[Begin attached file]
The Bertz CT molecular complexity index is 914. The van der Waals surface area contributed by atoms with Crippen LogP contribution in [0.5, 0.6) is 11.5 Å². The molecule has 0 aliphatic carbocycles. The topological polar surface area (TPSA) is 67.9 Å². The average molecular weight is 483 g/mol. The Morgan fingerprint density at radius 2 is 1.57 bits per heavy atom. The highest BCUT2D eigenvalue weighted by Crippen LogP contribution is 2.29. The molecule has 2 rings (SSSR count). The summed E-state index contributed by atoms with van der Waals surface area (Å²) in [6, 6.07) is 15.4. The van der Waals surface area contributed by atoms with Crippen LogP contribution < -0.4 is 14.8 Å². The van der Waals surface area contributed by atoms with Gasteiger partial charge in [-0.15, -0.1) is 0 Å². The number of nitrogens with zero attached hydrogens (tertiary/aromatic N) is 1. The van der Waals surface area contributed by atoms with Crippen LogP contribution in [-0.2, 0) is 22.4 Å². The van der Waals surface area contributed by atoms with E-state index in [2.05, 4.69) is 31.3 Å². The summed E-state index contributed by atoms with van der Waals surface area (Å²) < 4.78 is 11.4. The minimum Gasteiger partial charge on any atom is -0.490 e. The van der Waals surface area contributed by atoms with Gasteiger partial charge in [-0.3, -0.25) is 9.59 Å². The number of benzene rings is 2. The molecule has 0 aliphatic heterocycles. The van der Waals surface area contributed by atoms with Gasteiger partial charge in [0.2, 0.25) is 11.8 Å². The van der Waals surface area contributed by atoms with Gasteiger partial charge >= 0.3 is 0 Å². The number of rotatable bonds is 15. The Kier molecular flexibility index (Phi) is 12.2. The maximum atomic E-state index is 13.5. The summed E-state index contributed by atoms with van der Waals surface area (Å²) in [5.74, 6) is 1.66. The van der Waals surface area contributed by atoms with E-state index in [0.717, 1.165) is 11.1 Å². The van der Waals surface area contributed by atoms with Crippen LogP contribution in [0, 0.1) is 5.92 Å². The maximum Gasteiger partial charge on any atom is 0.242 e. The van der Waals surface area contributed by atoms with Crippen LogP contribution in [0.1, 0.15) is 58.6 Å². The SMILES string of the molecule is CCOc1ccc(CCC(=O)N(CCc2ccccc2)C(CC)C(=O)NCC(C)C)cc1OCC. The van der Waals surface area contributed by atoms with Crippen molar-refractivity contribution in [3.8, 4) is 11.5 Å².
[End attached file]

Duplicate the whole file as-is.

The Bertz CT molecular complexity index is 914. The van der Waals surface area contributed by atoms with Crippen LogP contribution in [0.5, 0.6) is 11.5 Å². The molecule has 0 aliphatic carbocycles. The topological polar surface area (TPSA) is 67.9 Å². The average molecular weight is 483 g/mol. The Morgan fingerprint density at radius 2 is 1.57 bits per heavy atom. The highest BCUT2D eigenvalue weighted by Crippen LogP contribution is 2.29. The molecule has 2 rings (SSSR count). The summed E-state index contributed by atoms with van der Waals surface area (Å²) in [6, 6.07) is 15.4. The van der Waals surface area contributed by atoms with Crippen LogP contribution < -0.4 is 14.8 Å². The van der Waals surface area contributed by atoms with Gasteiger partial charge in [-0.15, -0.1) is 0 Å². The number of nitrogens with zero attached hydrogens (tertiary/aromatic N) is 1. The van der Waals surface area contributed by atoms with Crippen LogP contribution in [-0.2, 0) is 22.4 Å². The van der Waals surface area contributed by atoms with E-state index in [2.05, 4.69) is 31.3 Å². The summed E-state index contributed by atoms with van der Waals surface area (Å²) < 4.78 is 11.4. The minimum Gasteiger partial charge on any atom is -0.490 e. The van der Waals surface area contributed by atoms with Gasteiger partial charge in [-0.3, -0.25) is 9.59 Å². The number of benzene rings is 2. The molecule has 0 aliphatic heterocycles. The van der Waals surface area contributed by atoms with Gasteiger partial charge in [0.2, 0.25) is 11.8 Å². The van der Waals surface area contributed by atoms with Gasteiger partial charge >= 0.3 is 0 Å². The number of rotatable bonds is 15. The Kier molecular flexibility index (Phi) is 12.2. The maximum atomic E-state index is 13.5. The summed E-state index contributed by atoms with van der Waals surface area (Å²) in [5.74, 6) is 1.66. The van der Waals surface area contributed by atoms with E-state index in [0.717, 1.165) is 11.1 Å². The van der Waals surface area contributed by atoms with Crippen LogP contribution in [0, 0.1) is 5.92 Å². The maximum Gasteiger partial charge on any atom is 0.242 e. The van der Waals surface area contributed by atoms with Crippen LogP contribution in [0.1, 0.15) is 58.6 Å². The SMILES string of the molecule is CCOc1ccc(CCC(=O)N(CCc2ccccc2)C(CC)C(=O)NCC(C)C)cc1OCC. The van der Waals surface area contributed by atoms with Crippen molar-refractivity contribution in [3.8, 4) is 11.5 Å².